Accreditors are supposed to ensure college quality, and their seal of approval gives schools access to billions of federal student aid dollars.

As we have also reported, two-thirds of ACICS commissioners — who make the ultimate decisions about accreditation for schools — were executives at for-profit colleges. Many of the commissioners worked at colleges that were under investigation.

Wells Fargo Slammed With $2.6 Billion Lawsuit By Terminated Workers

And I wonder when the Wells Fargo former and current employees will sue the bank for OT (certainly they did OT) that they most likely weren’t paid for their time when they were pressured by upper management for sales goals to open fake accounts for customers who had know idea of these accounts.

Zerohedge:

The lawsuit (Polonsky v. Wells Fargo Bank & Co., BC634475, California Superior Court, Los Angeles County )  filed on Thursday, alleged that “Wells Fargo fired or demoted employees who failed to meet unrealistic quotas while at the same time providing promotions to employees who met these quotas by opening fraudulent accounts.”

The lawsuit on behalf of people who worked for Wells Fargo in California over the past 10 years, including current employees, focuses on those who followed the rules and were penalized for not meeting sales quotas. It accuses Wells Fargo of wrongful termination, unlawful business practices and failure to pay wages, overtime, and penalties under California law.

It also offers details of how low-level bankers were allegedly pushed to create at least 10 new accounts a day in a sales initiative that has blown up into a scandal and prompted U.S. lawmakers to call for Chief Executive Officer John Stumpf’s resignation. Bankers were “coached” to secretly open fee-generating accounts and often resorted to using false customer contact information like NoName@WellsFargo.comon accounts so they couldn’t be traced back, according to the complaint.

Former employees Alexander Polonsky and Brian Zaghi, who brought the lawsuit, allege Wells Fargo managers pressed workers to meet quotas of 10 accounts per day, required progress reports several times daily and reprimanded workers who fell short. Polonsky and Zaghi filed applications matching customer requests and were counseled, demoted and later terminated, the lawsuit said.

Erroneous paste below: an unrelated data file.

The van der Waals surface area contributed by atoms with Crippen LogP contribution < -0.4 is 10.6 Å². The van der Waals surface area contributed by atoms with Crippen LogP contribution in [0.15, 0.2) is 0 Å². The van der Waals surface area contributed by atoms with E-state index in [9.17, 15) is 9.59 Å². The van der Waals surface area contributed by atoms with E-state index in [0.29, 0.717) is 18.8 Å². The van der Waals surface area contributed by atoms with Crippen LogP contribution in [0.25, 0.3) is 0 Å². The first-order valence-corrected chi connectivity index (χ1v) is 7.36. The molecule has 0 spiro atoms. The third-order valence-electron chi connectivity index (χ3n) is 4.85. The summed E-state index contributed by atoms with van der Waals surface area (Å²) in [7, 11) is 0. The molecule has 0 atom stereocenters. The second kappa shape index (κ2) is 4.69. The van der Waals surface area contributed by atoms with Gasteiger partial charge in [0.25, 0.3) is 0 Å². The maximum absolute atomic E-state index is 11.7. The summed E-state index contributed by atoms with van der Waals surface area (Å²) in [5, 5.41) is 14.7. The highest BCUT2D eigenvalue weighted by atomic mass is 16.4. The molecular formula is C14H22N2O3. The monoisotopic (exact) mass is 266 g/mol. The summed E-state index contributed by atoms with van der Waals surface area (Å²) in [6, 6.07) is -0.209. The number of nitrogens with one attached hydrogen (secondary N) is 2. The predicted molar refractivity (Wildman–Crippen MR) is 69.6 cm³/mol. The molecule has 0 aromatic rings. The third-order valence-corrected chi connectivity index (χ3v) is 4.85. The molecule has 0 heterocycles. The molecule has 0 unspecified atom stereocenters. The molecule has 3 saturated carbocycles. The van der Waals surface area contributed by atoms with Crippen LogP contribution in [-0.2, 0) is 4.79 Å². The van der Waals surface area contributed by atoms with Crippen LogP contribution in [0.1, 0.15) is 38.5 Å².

NAKED SHORTS CAN’T STAY NAKED FOREVER

Part 3

Who engages in massive trades in penny stocks on the industry’s own “chill list”? And what happens when you sell a stock you don’t have? Victimized investor Chris DiIorio finds the answers in plain sight and wonders why no one else seems to care.

A FEW YEARS into his personal quest to understand how he had lost a million dollars on a penny stock, Chris DiIorio developed a sweeping hypothesis involving Knight Capital, the mammoth brokerage company that frequently traded in them.

Knight earned $333 million in pre-tax profits in 2008, and another $232 million in 2009. But DiIorio didn’t think Knight was making that kind of money simply from executing transactions for clients.

As a market maker, Knight was in the rare position of being able to legally sell a stock it didn’t have (the principle being that it will get that stock soon, so no worries). That’s called naked shorting. It’s illegal when regular people do it.

DiIorio suspected that Knight, either on its own behalf or on behalf of clients, made a practice of artificially increasing the number of shares available in a stock through naked shorting, thereby depressing the price.

His suspicion grew when he noticed that Knight often traded in securities that were red-flagged on the Depository Trust Company’s “chill list.”